“Panic Room” (2002): Jodie Foster, Action Hero

I was asked yesterday to do a book on productivity and keeping a positive mood.    Well, the next course I’m producing, the “Morning M.A.G.I.C. for Writers” is precisely that.   But if you want to know, heck, just watch “PANIC ROOM” the movie that turns Jodie Foster into an action hero.
 

In it, Foster is a recently divorced woman moving into a lavish Soho townhouse equipted with the eponymous hidey-hole. She and her daughter are asleep when a trio of burglars, including an excellent Forest Whittaker, break in in search of hidden money.  She manages to get herself and daughter into the armored room with a split-second to spare, and the next ninety minutes is a cat-and-mouse game of Foster trying to get help, and Whittaker trying to break into a room he designed to be unbreakable.

 

There are of course complications: an emotionally unstable accomplice, a diabetic daughter, unfinished telephone lines, unsecured ventilation ducts.

 

Watching this game is fascinating, and considering how confined the story is, every inch of that townhouse is explored, and endless  variation of possibilities exhausted.

 

What motivates Whittaker?  Money. Lots of it. Which he needs because of a desperate family situation.

 

What motivates Foster?  Her own life, and the life of her daughter.

 

The INSTANT a family is threatened, you no longer have to explain to the audience WHY a character is fighting, working, struggling.   Your life, your mate’s life.    In the natural world, threaten either, and you dial the crazy meter up to ten.  Threaten a child…and it goes up to eleven.

 

I LOVE stories of such struggle, and devour them endlessly, probably feeding something inside me.

 

If you know the WHAT (STAY SAFE/ESCAPE.  Or: GET THE MONEY), and the WHY (personal survival, genetic survival, protecting what we love) then the “HOW” is just the details.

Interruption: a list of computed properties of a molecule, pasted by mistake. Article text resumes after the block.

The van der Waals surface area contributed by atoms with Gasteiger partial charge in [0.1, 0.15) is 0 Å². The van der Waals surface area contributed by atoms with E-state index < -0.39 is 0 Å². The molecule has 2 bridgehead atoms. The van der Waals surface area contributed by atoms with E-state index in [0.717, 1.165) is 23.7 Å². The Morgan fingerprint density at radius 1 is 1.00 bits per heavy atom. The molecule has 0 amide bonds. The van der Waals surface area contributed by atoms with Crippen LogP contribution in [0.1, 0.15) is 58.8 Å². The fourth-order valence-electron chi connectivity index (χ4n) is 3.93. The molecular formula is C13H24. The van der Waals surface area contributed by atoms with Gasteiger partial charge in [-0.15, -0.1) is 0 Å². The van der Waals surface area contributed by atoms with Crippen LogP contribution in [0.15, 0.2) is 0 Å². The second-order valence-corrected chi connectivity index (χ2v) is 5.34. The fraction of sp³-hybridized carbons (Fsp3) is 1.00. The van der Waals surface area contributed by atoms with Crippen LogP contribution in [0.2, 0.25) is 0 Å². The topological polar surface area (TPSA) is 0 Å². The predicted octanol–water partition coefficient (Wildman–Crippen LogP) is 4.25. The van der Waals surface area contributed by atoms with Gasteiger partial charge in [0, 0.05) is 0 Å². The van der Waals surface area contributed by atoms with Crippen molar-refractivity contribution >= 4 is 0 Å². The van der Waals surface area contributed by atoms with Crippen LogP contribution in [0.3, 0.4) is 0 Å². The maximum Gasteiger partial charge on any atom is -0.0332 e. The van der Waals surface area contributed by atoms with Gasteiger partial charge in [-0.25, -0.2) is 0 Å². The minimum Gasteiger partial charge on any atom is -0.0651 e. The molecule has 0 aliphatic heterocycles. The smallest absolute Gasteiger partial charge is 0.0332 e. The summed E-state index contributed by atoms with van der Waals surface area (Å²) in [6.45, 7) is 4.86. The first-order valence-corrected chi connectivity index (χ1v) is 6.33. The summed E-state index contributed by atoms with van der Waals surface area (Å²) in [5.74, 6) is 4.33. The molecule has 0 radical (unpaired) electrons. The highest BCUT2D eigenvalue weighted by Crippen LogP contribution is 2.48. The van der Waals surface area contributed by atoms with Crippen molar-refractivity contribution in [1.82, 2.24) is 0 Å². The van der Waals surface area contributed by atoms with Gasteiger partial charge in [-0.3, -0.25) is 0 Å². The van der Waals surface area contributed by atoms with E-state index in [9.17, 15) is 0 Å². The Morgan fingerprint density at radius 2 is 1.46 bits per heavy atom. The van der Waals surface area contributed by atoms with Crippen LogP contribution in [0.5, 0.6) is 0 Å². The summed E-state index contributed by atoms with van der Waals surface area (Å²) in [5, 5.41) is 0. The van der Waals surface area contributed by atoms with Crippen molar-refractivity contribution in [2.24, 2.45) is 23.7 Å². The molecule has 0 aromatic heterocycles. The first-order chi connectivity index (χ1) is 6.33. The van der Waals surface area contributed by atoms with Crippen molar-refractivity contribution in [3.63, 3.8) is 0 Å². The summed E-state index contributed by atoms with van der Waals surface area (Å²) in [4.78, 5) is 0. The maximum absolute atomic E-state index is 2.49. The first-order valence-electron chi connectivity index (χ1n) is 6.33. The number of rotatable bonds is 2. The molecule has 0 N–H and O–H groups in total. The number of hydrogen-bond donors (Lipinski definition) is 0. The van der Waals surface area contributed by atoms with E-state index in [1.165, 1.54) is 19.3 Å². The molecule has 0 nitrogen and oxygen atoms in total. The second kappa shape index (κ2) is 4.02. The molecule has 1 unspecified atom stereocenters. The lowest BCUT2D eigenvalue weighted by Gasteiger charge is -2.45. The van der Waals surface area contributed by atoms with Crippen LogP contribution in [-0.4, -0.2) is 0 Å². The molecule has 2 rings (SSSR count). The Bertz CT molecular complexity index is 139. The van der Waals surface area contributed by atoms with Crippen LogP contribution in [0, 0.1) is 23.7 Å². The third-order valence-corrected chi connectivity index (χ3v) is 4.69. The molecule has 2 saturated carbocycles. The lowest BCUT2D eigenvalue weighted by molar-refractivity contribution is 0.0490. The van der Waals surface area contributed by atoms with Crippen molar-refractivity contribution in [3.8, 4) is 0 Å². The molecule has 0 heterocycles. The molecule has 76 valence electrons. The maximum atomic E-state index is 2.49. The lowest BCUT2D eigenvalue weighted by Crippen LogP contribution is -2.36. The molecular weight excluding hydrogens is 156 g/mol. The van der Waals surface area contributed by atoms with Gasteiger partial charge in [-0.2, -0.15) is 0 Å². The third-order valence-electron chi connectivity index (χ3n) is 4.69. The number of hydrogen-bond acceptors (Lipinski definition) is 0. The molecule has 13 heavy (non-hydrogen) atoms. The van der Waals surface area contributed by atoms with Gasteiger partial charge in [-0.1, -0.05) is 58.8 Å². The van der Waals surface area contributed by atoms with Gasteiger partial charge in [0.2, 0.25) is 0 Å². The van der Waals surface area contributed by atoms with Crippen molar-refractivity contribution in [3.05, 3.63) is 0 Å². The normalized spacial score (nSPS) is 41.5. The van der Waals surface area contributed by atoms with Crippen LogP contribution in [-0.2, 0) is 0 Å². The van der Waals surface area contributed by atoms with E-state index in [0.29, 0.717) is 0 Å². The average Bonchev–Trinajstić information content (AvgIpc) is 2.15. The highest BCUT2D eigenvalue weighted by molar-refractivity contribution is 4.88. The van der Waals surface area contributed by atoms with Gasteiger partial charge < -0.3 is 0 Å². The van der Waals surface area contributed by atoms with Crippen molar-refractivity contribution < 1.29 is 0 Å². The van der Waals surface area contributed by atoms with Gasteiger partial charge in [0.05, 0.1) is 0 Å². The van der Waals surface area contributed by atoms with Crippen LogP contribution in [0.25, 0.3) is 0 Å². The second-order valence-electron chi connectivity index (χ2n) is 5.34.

When people ask me how I accomplish so much, it is because I have a very specific syntax: I know the ultimate lifetime “What” I am committed to (contribution, growth, family, joy), which leads to understanding the long-term (yearly), medium term (monthly and weekly) and short term (daily) goals, WITH ALL OF THEM LIKE CONCENTRIC RINGS.

 

I know just how this moment leads to a good day, how the day leads to a good week…to a month…to the year…to my lifetime.   EVERY MOMENT.

 

And by asking what the MOST IMPORTANT thing(s) I can accomplish today, using the Pareto principle (20% of your actions leads to 80% of your results) if I just accomplish that (those) most important things, I win.  I’ll refine and refine (the 20% of the 20% of the 20%…) until the critical major piece can be done in less than two hours, it gets easier.

 

But if I refine until that critical piece can be done in less than an hour…better.

 

I have the most important things refined to FIVE MINUTES.

 

Writing: a sentence a day.

Martial Arts: Tai Chi (done quickly)

Mental Focus: Morning Ritual

Emotional focus: Morning Ritual

Family: Five Minutes with Jason

Physical: Three reps of Five Tibetans

Financial: Check “Mint”, transfer 5% of my checking to investment every Friday

 

Other things are in “ZNT” (Zero Net Time) territory:

 

Mental input: listening to a “Teaching Company” MP3 while driving or doing chores.

 

Some is “Five Minute Miracle” territory:

 

60 seconds of Kali drills, five times a day, working the “Be Breathed”

Connecting with the Ancient Child.

 

 

MINIMUMS that get the most done.  If I only have five minutes, I can still kick ass. And you know what happens when you do that?  You lose fear. You know just where you are on the map of your life, and you KNOW that every day you are making progress toward joy.  And when you stop being driven by fear, and start being motivated more by attraction  to joy than repulsion from pain?

 

Life gets magical.

 

That’s it. It really is.  And I can’t wait to share it with you.  Hopefully next week!

 

 

Namaste,

Steve

www.fiveminutelifehacks.com

 

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